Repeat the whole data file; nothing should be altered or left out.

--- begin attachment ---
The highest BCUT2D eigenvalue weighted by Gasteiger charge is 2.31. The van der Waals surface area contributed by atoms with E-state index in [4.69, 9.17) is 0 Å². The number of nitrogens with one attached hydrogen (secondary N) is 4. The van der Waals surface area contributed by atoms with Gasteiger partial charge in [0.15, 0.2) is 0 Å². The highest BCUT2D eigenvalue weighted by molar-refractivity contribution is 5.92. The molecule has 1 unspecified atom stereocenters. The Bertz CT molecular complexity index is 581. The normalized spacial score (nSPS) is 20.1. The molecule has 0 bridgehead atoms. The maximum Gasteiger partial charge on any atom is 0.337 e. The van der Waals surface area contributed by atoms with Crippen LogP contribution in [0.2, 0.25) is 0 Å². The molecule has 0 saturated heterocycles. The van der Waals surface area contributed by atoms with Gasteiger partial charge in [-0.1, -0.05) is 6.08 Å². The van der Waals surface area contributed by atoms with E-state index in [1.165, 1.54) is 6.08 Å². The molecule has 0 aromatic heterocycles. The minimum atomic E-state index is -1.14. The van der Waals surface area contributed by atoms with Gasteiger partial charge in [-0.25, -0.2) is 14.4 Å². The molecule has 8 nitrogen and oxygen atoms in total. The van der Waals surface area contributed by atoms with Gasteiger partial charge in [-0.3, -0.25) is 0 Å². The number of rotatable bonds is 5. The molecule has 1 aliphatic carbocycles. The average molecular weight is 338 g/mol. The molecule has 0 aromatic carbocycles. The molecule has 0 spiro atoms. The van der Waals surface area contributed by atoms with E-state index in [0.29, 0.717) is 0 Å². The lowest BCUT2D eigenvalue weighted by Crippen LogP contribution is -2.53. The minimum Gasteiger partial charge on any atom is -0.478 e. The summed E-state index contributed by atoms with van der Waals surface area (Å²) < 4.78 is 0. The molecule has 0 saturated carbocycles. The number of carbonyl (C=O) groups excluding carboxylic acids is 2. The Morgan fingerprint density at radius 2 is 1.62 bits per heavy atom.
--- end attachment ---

The highest BCUT2D eigenvalue weighted by Gasteiger charge is 2.31. The van der Waals surface area contributed by atoms with E-state index in [4.69, 9.17) is 0 Å². The number of nitrogens with one attached hydrogen (secondary N) is 4. The van der Waals surface area contributed by atoms with Gasteiger partial charge in [0.15, 0.2) is 0 Å². The highest BCUT2D eigenvalue weighted by molar-refractivity contribution is 5.92. The molecule has 1 unspecified atom stereocenters. The Bertz CT molecular complexity index is 581. The normalized spacial score (nSPS) is 20.1. The molecule has 0 bridgehead atoms. The maximum Gasteiger partial charge on any atom is 0.337 e. The van der Waals surface area contributed by atoms with Crippen LogP contribution in [0.2, 0.25) is 0 Å². The molecule has 0 saturated heterocycles. The van der Waals surface area contributed by atoms with Gasteiger partial charge in [-0.1, -0.05) is 6.08 Å². The van der Waals surface area contributed by atoms with E-state index in [1.165, 1.54) is 6.08 Å². The molecule has 0 aromatic heterocycles. The minimum atomic E-state index is -1.14. The van der Waals surface area contributed by atoms with Gasteiger partial charge in [-0.25, -0.2) is 14.4 Å². The molecule has 8 nitrogen and oxygen atoms in total. The van der Waals surface area contributed by atoms with Gasteiger partial charge in [-0.3, -0.25) is 0 Å². The number of rotatable bonds is 5. The molecule has 1 aliphatic carbocycles. The average molecular weight is 338 g/mol. The molecule has 0 aromatic carbocycles. The molecule has 0 spiro atoms. The van der Waals surface area contributed by atoms with E-state index in [0.29, 0.717) is 0 Å². The lowest BCUT2D eigenvalue weighted by Crippen LogP contribution is -2.53. The minimum Gasteiger partial charge on any atom is -0.478 e. The summed E-state index contributed by atoms with van der Waals surface area (Å²) < 4.78 is 0. The molecule has 0 saturated carbocycles. The number of carbonyl (C=O) groups excluding carboxylic acids is 2. The Morgan fingerprint density at radius 2 is 1.62 bits per heavy atom.